The first 19 verses of Parashat Kedoshim are an astonishingly broad code of religious life. The passage opens with a mandate for Israel to become holy like God, and it ends with preserving the integrity of plants and animals. In between is a remarkable series of commands designed to inculcate social solidarity and equality—we are commanded not to favor the rich or the poor in courts of justice, but to create an economic reality which is accessible to all people—including poor people who are welcomed to reap the fields of their more food-secure neighbors. Special attention is focused on physical disabilities, with the entire nation commanded to show reverence for God by not taking advantage of others.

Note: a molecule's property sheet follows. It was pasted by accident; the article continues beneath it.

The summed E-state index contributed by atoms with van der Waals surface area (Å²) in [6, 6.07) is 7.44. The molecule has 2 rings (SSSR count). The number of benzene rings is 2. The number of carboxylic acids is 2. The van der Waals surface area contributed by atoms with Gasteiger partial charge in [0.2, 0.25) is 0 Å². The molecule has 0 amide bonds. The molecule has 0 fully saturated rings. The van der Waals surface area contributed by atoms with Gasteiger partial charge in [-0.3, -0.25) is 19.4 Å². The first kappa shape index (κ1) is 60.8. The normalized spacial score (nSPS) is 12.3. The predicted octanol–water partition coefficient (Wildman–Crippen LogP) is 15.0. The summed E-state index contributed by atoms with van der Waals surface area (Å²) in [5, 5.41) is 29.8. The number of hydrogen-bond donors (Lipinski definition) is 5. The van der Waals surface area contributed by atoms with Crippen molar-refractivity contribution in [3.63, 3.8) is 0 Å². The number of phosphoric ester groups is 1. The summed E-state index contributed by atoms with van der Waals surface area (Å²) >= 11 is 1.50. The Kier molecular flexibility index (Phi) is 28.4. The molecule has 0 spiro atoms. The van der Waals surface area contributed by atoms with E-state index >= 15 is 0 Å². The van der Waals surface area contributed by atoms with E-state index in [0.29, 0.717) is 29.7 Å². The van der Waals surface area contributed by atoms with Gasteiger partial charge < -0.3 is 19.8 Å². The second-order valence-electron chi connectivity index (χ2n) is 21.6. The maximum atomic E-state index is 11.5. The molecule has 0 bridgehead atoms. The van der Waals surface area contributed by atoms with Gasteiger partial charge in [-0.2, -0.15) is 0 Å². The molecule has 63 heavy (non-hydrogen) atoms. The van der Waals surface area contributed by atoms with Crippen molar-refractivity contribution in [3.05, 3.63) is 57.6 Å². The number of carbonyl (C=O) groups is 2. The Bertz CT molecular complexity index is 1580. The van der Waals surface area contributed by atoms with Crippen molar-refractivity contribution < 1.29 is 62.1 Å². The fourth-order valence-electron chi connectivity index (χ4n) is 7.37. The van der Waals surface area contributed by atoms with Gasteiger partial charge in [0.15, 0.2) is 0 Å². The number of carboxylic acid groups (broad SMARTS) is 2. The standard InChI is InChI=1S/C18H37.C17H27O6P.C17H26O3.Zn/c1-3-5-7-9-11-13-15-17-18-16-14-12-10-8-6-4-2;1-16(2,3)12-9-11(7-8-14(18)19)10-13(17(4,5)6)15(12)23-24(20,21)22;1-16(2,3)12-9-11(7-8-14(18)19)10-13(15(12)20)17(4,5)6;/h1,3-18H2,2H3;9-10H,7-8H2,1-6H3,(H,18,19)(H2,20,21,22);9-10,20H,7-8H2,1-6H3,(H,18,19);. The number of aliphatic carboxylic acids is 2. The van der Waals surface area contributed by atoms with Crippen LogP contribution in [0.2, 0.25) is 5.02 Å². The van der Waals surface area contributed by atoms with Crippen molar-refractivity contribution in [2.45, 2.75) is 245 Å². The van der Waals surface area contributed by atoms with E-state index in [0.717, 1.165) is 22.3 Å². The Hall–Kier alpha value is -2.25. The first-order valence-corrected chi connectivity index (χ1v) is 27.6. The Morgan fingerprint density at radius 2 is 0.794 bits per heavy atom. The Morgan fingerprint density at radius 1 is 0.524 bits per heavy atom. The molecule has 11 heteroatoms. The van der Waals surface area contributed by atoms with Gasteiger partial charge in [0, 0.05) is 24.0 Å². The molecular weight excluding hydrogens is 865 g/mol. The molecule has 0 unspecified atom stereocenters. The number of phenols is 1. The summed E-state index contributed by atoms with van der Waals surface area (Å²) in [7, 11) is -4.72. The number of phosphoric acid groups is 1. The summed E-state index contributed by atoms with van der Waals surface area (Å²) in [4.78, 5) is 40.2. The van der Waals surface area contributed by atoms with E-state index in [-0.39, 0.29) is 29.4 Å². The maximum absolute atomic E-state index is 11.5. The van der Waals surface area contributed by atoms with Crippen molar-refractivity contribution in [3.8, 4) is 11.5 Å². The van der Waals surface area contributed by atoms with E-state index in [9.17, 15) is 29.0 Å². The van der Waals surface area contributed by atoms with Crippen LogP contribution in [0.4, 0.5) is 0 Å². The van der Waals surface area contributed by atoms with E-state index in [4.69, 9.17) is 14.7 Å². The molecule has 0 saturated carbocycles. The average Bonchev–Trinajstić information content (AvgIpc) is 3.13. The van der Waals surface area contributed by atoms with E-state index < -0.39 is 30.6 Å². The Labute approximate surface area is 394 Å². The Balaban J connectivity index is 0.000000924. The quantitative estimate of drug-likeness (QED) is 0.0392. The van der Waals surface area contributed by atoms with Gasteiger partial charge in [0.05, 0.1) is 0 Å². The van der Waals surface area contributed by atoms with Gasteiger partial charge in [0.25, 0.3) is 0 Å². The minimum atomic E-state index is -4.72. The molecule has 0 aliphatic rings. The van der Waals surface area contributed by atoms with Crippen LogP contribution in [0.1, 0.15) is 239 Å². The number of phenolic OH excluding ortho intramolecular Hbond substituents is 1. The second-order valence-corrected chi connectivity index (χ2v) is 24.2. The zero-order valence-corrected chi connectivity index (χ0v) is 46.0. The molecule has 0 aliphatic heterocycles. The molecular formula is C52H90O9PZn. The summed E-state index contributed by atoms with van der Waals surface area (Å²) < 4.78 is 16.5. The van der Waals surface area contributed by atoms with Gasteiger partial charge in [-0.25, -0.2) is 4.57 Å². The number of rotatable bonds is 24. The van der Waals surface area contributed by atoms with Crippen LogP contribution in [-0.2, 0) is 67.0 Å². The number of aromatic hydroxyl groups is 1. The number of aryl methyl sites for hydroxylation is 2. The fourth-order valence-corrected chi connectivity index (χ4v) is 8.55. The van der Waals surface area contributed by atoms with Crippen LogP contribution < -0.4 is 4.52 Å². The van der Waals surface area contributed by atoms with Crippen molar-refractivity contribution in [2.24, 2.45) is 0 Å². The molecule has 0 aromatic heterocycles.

This passage of Torah is not a secular social contract. The expression “I am the Lord” is repeated eight times. Cultic concerns with proper and improper sacrifice are mixed in with admonitions not to steal or besmirch the reputation of another person. It interests me that the punishment for desecrating God’s name through improper sacrifice is to be cut off from the people (v.8), whereas it is reverence for God that prevents taking advantage of other people’s disabilities (v.14). This is counterintuitive today—we think of piety as inspiring ritual, while social ethics are informed by interpersonal values. Leviticus sees it differently. Ritual piety secures membership in religious community; social ethics is an expression of reverence for God. As Rabbi Shimon b. Elazar says in Avot D’Rabbi Natan, “I the Lord created your neighbor; if you love them, then I will reward you, but if you do not love them, then I will exact payment.” Continue reading